Another first? Witnessing how much damage winds can be caused without a tornado’s help!
Heat-Loving Plants
for Oklahoma Summers
When it comes to gardening in Oklahoma's hot and dry climate, selecting the right plant is crucial for success. Fortunately, the Oklahoma State University Extension office offers a wealth of resources to help gardeners choose plants that can withstand and even flourish in the intense heat.

Click on HEAT LOVING PLANTS to learn about five popular heat-loving garden plants recommended by the extension office, covering a range of categories:

An annual
A perennial
A shrub
A vegetable
A tree
Controlling Nutsedge
Nutsedge (aka nutgrass) is a fast-growing weed found in gardens, lawns, pastures, and crops throughout Oklahoma. It grows in warm temperatures, so it is most prominent during the spring and summer months and is one of the most difficult weeds to control.

The two most common varieties of nutsedge in the U.S. are Yellow Nutsedge and Purple Nutsedge — the color of the flowers at the end of their stems. Yellow nutsedge is the most common variety in our area.

If nutsedge were a bug, it would be categorized as “social” because it grows in large colonies, forming an extensive root system that can reach as deep as four feet and can stay dormant as long as 10 years. To learn about cultural and chemicals controls, click on NUTSEDGE.
Common Tomato Problems
in Oklahoma
Most of us love our tomatoes, particularly fresh out of the garden. Tomatoes are a popular garden crop that can grow in a small area, bear through most of the season, are easy to grow, and have many culinary uses in the home, but they can be susceptible to a number of problems. While they are easy to start and grow, they can sometimes have problems delivering the results we want. In simple terms, our climate sometimes keeps us from successfully growing a big batch of tomatoes.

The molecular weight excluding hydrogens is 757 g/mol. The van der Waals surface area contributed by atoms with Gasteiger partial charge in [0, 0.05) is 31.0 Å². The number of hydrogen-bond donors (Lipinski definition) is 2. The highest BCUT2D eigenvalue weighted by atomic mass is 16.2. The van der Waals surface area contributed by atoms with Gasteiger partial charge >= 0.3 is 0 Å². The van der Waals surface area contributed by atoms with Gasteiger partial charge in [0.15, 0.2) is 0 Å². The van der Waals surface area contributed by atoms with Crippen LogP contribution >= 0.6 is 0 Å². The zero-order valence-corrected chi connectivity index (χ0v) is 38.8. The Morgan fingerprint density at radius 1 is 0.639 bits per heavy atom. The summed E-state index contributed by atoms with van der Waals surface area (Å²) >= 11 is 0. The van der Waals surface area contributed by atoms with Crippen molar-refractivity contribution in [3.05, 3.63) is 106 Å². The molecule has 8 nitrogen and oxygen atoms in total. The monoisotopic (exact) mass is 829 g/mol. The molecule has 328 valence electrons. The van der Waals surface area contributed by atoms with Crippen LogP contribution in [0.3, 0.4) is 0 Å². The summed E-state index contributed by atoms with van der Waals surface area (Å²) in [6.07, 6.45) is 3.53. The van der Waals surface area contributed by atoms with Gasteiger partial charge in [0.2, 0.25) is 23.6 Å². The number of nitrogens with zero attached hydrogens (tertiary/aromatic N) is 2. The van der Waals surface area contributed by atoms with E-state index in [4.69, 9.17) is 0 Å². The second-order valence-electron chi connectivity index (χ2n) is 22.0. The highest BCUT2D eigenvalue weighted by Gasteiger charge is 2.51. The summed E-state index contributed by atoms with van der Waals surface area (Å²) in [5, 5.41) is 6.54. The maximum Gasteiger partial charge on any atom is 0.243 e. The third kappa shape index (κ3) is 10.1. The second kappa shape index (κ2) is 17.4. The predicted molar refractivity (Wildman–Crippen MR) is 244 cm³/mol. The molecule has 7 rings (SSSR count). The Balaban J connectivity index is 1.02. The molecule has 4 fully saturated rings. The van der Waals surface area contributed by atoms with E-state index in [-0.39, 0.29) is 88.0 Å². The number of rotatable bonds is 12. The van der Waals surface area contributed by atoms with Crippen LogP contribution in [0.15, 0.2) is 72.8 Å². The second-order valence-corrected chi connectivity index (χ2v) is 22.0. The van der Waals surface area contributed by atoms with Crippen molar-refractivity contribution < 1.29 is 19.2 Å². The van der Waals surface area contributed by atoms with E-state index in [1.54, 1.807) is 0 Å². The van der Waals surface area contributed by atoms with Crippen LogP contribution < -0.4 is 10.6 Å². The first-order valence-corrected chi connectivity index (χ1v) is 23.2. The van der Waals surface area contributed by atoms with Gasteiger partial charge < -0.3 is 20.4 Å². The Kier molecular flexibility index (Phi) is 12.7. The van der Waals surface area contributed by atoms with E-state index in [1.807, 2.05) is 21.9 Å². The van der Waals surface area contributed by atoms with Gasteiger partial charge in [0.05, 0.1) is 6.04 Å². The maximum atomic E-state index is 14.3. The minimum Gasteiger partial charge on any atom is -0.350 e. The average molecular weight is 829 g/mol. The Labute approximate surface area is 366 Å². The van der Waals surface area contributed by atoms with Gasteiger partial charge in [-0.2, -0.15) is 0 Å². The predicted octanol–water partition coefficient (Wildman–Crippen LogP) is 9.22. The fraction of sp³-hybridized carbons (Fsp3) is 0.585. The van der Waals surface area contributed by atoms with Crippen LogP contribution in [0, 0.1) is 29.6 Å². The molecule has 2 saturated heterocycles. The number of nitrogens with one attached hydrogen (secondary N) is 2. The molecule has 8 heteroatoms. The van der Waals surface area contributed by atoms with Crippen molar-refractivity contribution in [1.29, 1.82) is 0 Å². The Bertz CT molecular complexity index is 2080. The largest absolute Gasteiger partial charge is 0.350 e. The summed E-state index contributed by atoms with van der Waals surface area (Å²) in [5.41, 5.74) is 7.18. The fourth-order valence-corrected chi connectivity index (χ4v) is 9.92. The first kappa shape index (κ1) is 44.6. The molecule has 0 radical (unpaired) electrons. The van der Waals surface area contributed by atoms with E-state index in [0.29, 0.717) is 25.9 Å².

But there are things we can do to help our situation. For a rather complete rundown on what can go wrong on your way to being a successful tomato grower, click on TOMATO PROBLEMS. Just don't be put off growing tomatoes due to the rather long list - there are solutions to most of the problems we face. The key is to walk the garden on a regular basis in order to identify an issue early.
Attracting Monarchs with Milkweed
Want your garden to be aflutter with monarch butterflies? Monarch butterflies are amazing creatures that migrate thousands of miles every year. They need milkweed plants to survive. So, if you want to attract them to your garden, plant one or more of the milkweed species that are native to Oklahoma.

They are attracted to milkweeds because they are the only plants that their caterpillars can eat. Interesting Fact - the caterpillars isolate the toxins from the milkweed in their bodies which makes them poisonous to predators. This makes milkweeds an important food source for monarch butterflies and helps to ensure their survival.

To learn more about what you can do to help the declining population of monarch butterflies, click on MONARCHS & MILKWEED.
Red Spider Mites: Yikes!
The hotter and dryer it gets, the more that the Red Spider Mite problems seem to get. There are many varieties of spider mites, but the main one in our neck of the woods is the Two-Spotted Mite. However, it often goes by the name of Red Spider Mite because it is red much of the time.

Over their life span, these guys actually range in color from red to green and are the size of the period at the end of this sentence. They thrive when it is hot, dry and dusty. When conditions are ideal, they may produce a new generation every five to six days.

Given that bit of pessimistic info, click on RED SPIDER MITES to learn more about them and how to mitigate their infestation on your host plants.
Bagworms: Another Common
Summer Pest
Granted it is a little late treating for bagworms in their immature state (that was May/June). However, it is not too late to be on the watch for bags forming and hanging from select evergreens . . . junipers, red cedars, and arborvitae. Luckily, they only produce one generation per year but it can be destructive if left unnoticed and unmanaged.